Follow us on Twitter

Access to Information

You are here

The survey included a series of questions on access to information and media, and the perception of various sources of information. It sought to explore the extent to which long-term prospects for displaced people to resettle, return and to escape poverty are hindered by the lack of access to basic information about what is going on their province or wider environment.

Figure 15: Respondents’ main source of information

Figure 15 -  Respondents’ main source of information

Nearly half the respondents (46%) identified the television as their main source of information, while 23 percent mentioned friends and family, and 22 percent mentioned the radio. Other sources of information were mentioned by 9 percent of the respondents. Over half the households indicated owning a television (55%) and/or a radio (55%), falling to 20 percent and 42 percent respectively in Maguindanao.

The nature and level of access to information were highly unequally distributed between strata and settlement groups. Radio and televisions were the main source of information for 60 percentor more of the households in Lanao del Norte (62%), Sultan Kudarat (79%), North Cotabato (81%), and Cotabato City (90%). In Lanao del Sur and Maguindanao, informal sources of information such as family and friends were more frequently the main source of information (53% and 44% respectively), while the radio and television played less of a role (35% and 44% respectively). Only 43 percent and 57% of people in those provinces said they sometimes listened to the radio. This may partly explain why respondents there ranked their level of information about events in their province and in Mindanao more negatively than those in other provinces:

Overall, one third of the respondents reported being not at all or little informed about events in their province (36%) and in Mindanao (33%). In Maguindanao and Lanao del Sur, respectively 64 percent and 49 percent said they had no or little information about events in their province, compared to the average of 35 percent. Similarly, respectively 58 percent and 49 percent said they had no or little information about events in Mindanao compared to an average of 33 percent.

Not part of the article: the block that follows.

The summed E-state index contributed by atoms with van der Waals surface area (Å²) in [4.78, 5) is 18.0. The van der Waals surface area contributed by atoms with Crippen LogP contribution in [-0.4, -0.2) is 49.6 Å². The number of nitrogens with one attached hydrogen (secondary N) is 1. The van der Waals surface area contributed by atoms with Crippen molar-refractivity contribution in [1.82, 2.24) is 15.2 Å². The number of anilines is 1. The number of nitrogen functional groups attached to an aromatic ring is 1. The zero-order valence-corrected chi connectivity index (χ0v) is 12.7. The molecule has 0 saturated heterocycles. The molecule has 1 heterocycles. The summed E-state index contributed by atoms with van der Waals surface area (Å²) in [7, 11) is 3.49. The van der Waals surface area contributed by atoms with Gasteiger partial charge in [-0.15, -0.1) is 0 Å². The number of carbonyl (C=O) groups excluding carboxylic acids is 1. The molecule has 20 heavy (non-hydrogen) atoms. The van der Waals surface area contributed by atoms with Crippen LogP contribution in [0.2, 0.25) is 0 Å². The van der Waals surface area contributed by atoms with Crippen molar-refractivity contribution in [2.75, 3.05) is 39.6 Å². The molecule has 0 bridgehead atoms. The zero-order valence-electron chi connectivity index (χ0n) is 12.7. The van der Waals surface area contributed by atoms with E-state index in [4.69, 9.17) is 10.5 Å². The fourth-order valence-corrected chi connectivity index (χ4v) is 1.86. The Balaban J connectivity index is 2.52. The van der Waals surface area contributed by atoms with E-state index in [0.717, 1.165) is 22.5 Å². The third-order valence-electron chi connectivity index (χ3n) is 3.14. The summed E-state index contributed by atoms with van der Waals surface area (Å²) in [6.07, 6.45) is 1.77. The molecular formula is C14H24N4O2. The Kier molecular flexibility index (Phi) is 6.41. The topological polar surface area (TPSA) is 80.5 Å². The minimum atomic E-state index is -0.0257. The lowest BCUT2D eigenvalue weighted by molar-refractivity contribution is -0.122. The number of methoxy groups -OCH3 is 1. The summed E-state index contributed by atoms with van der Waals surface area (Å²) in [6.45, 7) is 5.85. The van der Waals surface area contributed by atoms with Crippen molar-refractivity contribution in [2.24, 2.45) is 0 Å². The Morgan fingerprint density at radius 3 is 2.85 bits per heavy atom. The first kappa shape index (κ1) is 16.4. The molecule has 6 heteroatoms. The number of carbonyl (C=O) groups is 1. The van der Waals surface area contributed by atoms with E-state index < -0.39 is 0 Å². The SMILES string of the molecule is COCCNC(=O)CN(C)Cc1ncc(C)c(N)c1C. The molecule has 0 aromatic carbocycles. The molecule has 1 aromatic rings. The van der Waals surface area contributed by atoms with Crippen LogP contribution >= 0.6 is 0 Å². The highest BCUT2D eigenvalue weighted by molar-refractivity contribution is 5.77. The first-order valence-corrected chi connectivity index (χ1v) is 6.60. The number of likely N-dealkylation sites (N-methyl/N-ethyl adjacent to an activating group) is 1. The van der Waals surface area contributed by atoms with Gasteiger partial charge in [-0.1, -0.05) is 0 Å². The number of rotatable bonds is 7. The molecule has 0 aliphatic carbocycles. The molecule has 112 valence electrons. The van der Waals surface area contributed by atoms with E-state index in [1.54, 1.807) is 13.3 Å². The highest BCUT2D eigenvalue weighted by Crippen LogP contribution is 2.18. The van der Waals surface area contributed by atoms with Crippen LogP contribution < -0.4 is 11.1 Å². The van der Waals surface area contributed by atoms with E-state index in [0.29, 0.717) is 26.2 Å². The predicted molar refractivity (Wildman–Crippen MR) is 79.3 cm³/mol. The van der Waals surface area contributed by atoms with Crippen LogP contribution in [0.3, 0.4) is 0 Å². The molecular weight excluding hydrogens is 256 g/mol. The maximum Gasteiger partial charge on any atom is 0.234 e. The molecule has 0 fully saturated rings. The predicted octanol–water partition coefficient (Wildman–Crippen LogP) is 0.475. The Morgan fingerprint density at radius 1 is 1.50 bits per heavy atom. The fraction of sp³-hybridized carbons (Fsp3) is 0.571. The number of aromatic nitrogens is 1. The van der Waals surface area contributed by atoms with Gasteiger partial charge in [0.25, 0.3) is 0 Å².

Figure 16: Respondents’ main source of information

Figure 16 -  Respondents’ main source of information

The results further suggest that households that were displaced at the time of the survey were most likely to rely on informal sources of information (i.e., friends and family – 53%) and to report that they were not at all or little informed about events in their province (68%) and in Mindanao (63%).

The findings on media consumption further underline the tendency of currently displaced households to rely on informal sources of information. While 70 percent of total respondents reported watching television at least occasionally, only 49 percent of those still displaced did so This compares to 60 percent of those returned home, and over 70 percent among those never displaced (77%) and those resettled elsewhere (72%). Similarly, two out of three respondents listened to the radio at least occasionally (65%), but the proportion was lowest among displaced households (52%) and those returned home (57%), compared to those resettled elsewhere (64%) and those never displaced (71%). Among the formal media, newspapers were the least consumed (21% of the respondents), especially among displaced households (9%) and those who were formerly displaced andreturned back home (11%).

Despite the relatively high scores on media consumption in percentage terms, respondents held mixed views as to how much they trusted the media. Television was cited as the most trusted source (41% said they trusted information on TV a lot or extremely), followed by the radio (25%) and newspapers (15%). Respondents in Maguindanao were the least trusting with 18 percent trusting information on television a lot or moderately and even lower proportion trusting the radio (8%) and newspapers (10%). This is reflected in the low level of trust in the media among displaced households (television: 21%, radio: 9%, newspaper: 10%).